Arts Listings

The Theater: ‘Pillowman’ is a Knockout at the Rep

By Ken Bullock, Special to the Planet
Friday January 26, 2007

An anxious detainee faces two cops in traditional configuration, tough and charming, for questioning in a bureaucratically, old-fashioned high-ceiling office—where? Everything seems timeless, and foreboding. But of what? The police seem sure, as usual; the suspect puzzled. 

That’s about when the fix—or un-fix—of Pillowman, Martin McDonagh’s acclaimed play now at the Berkeley Rep, sets in. Something like an irridescent fabulousness glows, if sometimes luridly, from the told and retold modules of the questions, hesitant responses, stories and situations that follow, rendering the often intense black humor of its London-raised (and streetwise) Irish writer paradoxically light as a feather—though telling, in the sense of what’s underscored. 

Later, after final curtain, when asked on the street what was playing at the Rep, and telling the questioner it was a comedy about fairytale-like stories that lead to the horrible deaths of children brought a slow, puzzled look. A glib synopsis, but true—and the audience laughed, and stood up at the end.  

Koturian K. Koturian is, in fact, not just a suspect, but a storyteller, a writer since childhood—though only one story has been published (“The Town on the Other Side of the River,” which Koturian reads aloud to the detective), in a magazine titled Libertat, that for a fleeting moment (there are many fleeting moments in Pillowman, but all will return to be rehearsed) seems to be the problem: political? Code? It seems to reference “The Pied Piper.” 

Koturian remarks, “It’s the children the Pied Piper was after; in my opinion, he brought the rats. He knew the townspeople wouldn’t pay him.” But no, it’s something else. (So much for lit. crit.) Koturian hears his brother scream from another room, his “spastic brother,” as the tough cop put it. Why is either of them involved? Children have disappeared. Koturian’s Kafkaesque tales have, as repetitive incident, the detective repeats, the brutal fate of children (which the audience might associate with Grimms’ Fairy Tales). Children in the town have disappeared, some later found, killed monstrously. Is Koturian responsible—or has someone re-enacted his stories in the most horrible details, of which the officers offer awful evidence?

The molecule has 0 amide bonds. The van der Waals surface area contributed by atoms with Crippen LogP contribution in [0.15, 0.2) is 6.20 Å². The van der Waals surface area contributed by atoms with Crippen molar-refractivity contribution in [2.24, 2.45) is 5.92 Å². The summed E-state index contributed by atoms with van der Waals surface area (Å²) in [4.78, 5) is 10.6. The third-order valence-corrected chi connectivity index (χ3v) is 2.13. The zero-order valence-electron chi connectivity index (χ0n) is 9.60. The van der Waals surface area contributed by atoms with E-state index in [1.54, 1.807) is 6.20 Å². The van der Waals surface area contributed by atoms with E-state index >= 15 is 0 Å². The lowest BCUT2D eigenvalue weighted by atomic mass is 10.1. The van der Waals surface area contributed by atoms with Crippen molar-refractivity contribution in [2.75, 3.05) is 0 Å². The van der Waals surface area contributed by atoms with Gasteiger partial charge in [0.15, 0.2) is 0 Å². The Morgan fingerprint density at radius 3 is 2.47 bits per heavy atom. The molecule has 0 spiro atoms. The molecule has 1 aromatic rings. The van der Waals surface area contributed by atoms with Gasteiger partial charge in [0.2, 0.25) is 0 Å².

MacDonagh’s super-lucid, deliciously tangled tale is shaggier-than-thou, yet gets woolier, to explosions of laughter, especially at the strangest, hoariest points. There are double reverses that switch back a hundred-and-eighty degrees again. Every bit of territory is gone over at least twice, often in arch pantomimes of comportment, similar to the time-killing games in Beckett’s plays and novels. (Another McDonagh play carries, as title, the obsessive line from Lucky’s Waiting for Godot speech: The Skull in Connemara, but whatever borrowing there may be--and both tell of the appalling urge to tell tales—each detail is recast in a different tone, a very genial and hair-raising raconteur’s voice.) 

Koturian’s stories are enacted on a stage on stage, behind a scrim, one (just as wild as the others) apparently autobiographical, concerning his happy childhood, and the torture of his brother by his parents. Another is of a young girl who imitates Christ, down to wearing sandals and a beard—and her evil foster parents who put her through her icon’s passion. Even the cops begin to tell Koturian stories, whether of their own life or imaginative, but to give a world view (”I think the world is shit. That wouldn’t be a world view, though, would it?”) Contradictions, threats, confessions, the reassurances and seeming betrayals of his “special” brother--the intermittent awareness that none of what’s avowed might be true ... 

The strange, half-lulling, half-jolting tone is original to McDonagh’s piece, bringing a few vague hints of, yes, Kafka, or of the bittersweet plays and narratives of Beckett’s friend, Robert Pinget. Yet the only other full-length play of relatively recent date that’s been as original in memory (after six years of reviewing) is the Iranian Death of Yazgird that Darvag played at the Shotgun Lab a couple years back. And Pillowman, if anything, creates its own dramaturgy as it goes along, relentlessly justifying itself as its constituent parts are retold and changed. Antonin Artaud, the poet of modern theater, discussed the origin of Western drama: “In Aeschylus, Man is very evil [”mal” in French—which also means sick], but like a little god on stage ... then comes Euripides, and the juices flow; the floodgates are open—and we just can’t say, don’t exactly know where we are.” This was not a play done to spec in workshops; it follows in the tradition of those who have made an impulse of moment histrionic, and shown it with due immediacy to the community, to others at large. 

This is a breezy parable with a powerful undertow, about a “mere” storyteller and what it takes to insure the survival of his stories—and what is lost instead along the way. All involved deserve praise, from Les Waters’ firm but flexible direction, to the principals: Erik Lochtefeld (both Everyman and banally personable) as Koturian, Matthew Maher (offbeat and hypnotic) as his brother Michal, Tony Amendola (alternating sharp and almost wistful ) and a terrier-like Andy Murray as the cops—and the players in the story tableaux, victims or survivors: Nancy Carlin and Howard Swain, and young Brigette Lundy-Paine, Madeline Silverman, Brendan Reilly and Gabriel Vergez. 

Antje Ellerman’s set, Russell H. Champa’s lights, Anna R. Oliver’s costumes and Obadiah Eaves’ sound and music were all commendable, each adding to the total effect of Pillowman, something you can’t—or don’t want to—put your finger on. 



The Berkeley Rep 

through Feb. 25, 8 p.m. 

Tickets $33-$61 




Contributed photo  

Tony Amendola, Andy Murray and Erik Lochtefeld perform in The Pillowman.